Several years ago, I was feeling like I was constantly struggling to find “me time”. I was working in the school district, treating oodles of children during the school day, shuttling my own children to the various and assorted activities in the afternoon and finally getting to my paperwork in the evening. Although my crafting tendencies have carried over somewhat into my professional life, there was still something missing. Kelly and I came to the same realization at the same time in our lives. We needed to do something about it. Our combined experiences and professional backgrounds led us to form Color, Construct, Create Studios.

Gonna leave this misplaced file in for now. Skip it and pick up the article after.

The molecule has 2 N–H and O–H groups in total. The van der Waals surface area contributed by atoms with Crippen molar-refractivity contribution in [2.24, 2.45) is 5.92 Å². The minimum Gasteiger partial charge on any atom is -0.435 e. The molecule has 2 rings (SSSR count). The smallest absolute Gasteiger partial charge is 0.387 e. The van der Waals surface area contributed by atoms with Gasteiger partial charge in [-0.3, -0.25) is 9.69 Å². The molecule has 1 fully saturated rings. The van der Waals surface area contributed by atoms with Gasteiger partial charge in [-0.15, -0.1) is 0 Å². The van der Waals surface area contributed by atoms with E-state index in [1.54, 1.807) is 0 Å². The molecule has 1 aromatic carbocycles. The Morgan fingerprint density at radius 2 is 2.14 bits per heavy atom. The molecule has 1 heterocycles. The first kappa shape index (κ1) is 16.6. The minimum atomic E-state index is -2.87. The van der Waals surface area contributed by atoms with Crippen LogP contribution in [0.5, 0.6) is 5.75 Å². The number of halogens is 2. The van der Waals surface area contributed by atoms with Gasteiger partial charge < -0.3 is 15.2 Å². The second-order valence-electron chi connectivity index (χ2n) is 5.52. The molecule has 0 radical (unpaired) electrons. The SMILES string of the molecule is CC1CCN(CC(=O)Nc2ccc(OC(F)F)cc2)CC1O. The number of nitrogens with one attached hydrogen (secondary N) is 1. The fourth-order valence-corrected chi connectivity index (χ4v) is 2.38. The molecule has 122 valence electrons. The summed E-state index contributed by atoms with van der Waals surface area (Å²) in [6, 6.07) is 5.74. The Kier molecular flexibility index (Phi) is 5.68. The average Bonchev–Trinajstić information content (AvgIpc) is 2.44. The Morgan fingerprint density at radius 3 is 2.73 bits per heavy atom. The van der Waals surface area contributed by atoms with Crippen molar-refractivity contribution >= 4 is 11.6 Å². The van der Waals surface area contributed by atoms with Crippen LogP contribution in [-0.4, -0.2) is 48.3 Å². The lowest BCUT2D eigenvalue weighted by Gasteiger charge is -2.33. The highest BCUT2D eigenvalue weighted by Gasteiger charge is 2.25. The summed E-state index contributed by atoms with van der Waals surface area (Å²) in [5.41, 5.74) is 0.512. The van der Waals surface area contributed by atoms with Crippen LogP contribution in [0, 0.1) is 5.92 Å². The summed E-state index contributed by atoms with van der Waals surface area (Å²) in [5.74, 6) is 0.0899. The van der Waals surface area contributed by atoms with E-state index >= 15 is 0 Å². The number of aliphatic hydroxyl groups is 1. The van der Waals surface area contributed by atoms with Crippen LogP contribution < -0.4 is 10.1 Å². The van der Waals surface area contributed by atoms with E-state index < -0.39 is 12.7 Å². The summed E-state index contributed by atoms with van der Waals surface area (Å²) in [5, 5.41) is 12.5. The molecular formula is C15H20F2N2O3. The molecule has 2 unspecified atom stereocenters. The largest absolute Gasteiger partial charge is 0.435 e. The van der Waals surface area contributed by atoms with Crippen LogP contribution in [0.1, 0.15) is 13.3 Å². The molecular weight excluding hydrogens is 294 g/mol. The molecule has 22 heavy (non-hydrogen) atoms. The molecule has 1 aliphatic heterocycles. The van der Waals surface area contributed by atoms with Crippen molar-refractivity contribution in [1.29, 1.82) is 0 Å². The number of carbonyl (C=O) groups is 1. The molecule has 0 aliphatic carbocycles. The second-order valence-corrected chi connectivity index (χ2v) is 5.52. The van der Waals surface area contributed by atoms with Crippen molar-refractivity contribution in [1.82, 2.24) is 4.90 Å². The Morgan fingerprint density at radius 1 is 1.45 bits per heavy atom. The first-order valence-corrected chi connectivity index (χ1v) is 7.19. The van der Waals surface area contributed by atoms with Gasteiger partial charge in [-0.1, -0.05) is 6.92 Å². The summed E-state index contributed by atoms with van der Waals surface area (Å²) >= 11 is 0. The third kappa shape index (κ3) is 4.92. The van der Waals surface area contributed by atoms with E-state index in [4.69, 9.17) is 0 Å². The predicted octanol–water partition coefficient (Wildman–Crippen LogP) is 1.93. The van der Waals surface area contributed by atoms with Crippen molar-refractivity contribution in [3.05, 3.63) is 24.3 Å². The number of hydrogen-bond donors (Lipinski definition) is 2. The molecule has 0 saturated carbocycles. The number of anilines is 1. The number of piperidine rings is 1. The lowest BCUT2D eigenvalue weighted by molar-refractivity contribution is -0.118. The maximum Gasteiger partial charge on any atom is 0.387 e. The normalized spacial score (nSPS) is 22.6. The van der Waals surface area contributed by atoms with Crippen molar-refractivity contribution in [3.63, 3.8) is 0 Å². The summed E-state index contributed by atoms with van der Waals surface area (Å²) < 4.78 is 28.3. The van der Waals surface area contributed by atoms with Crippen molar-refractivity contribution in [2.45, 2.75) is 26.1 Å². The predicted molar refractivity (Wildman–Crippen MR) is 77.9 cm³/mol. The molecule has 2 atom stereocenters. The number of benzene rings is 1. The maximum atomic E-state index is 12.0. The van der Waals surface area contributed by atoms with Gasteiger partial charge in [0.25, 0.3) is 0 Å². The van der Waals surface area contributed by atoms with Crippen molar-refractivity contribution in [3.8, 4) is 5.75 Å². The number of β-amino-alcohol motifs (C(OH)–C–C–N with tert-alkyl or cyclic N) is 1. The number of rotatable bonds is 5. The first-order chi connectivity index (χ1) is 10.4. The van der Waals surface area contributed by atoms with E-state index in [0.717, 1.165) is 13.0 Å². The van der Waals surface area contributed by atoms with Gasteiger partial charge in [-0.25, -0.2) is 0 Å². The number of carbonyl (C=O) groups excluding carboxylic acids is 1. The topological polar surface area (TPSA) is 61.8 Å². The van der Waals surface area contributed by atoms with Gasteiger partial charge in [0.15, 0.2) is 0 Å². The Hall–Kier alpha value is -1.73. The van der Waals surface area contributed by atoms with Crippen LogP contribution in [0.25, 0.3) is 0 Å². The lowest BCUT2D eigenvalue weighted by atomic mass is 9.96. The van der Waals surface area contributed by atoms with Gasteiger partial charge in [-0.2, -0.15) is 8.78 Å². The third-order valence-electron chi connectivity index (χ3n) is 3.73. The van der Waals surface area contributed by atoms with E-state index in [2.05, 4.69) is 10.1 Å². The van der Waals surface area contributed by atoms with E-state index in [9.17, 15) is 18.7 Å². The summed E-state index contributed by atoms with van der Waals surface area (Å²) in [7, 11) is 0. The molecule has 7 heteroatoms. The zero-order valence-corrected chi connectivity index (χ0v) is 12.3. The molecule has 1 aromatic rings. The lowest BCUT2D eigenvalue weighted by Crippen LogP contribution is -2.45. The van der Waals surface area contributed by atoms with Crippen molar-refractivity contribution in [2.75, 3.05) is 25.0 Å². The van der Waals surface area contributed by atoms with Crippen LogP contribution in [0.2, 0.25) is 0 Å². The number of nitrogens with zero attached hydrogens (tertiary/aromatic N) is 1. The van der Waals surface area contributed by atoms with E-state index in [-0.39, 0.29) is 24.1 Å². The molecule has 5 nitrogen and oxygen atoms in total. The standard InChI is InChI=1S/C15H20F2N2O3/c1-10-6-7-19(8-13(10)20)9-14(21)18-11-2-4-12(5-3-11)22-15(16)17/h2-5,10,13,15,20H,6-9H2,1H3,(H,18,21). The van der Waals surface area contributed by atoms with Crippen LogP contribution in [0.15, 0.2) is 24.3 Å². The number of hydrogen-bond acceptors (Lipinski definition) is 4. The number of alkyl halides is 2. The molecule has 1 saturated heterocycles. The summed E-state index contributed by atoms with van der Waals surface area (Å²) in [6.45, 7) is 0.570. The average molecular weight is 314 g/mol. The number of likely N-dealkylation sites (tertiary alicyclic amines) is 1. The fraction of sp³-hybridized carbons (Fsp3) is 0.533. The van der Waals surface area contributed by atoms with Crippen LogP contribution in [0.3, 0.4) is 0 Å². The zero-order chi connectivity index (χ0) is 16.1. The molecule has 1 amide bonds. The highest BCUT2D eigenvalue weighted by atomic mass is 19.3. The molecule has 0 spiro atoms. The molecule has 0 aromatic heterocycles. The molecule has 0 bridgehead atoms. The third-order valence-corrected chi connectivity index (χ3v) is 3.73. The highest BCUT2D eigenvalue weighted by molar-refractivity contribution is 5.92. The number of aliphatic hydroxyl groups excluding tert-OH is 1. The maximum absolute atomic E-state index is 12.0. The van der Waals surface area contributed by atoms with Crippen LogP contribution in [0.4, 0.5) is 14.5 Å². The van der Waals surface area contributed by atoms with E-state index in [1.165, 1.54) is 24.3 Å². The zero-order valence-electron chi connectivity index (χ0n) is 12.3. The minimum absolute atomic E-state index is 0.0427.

Now, using my background as an OT, I can facilitate our budding artists sensory, fine, and visual motor skills through art. A pediatric occupational therapist facilitates a child’s whole body development through activities of daily living. During art class, we work on pencil grip, scissor skills, sensory processing, drawing and visual perceptual skills. We interact with our peers to share supplies, take turns on sensory equipment (yes, we have sensory equipment in our art studio… isn’t that wonderful!!!), and complete collaborative art projects. Even better, I get to craft and play away!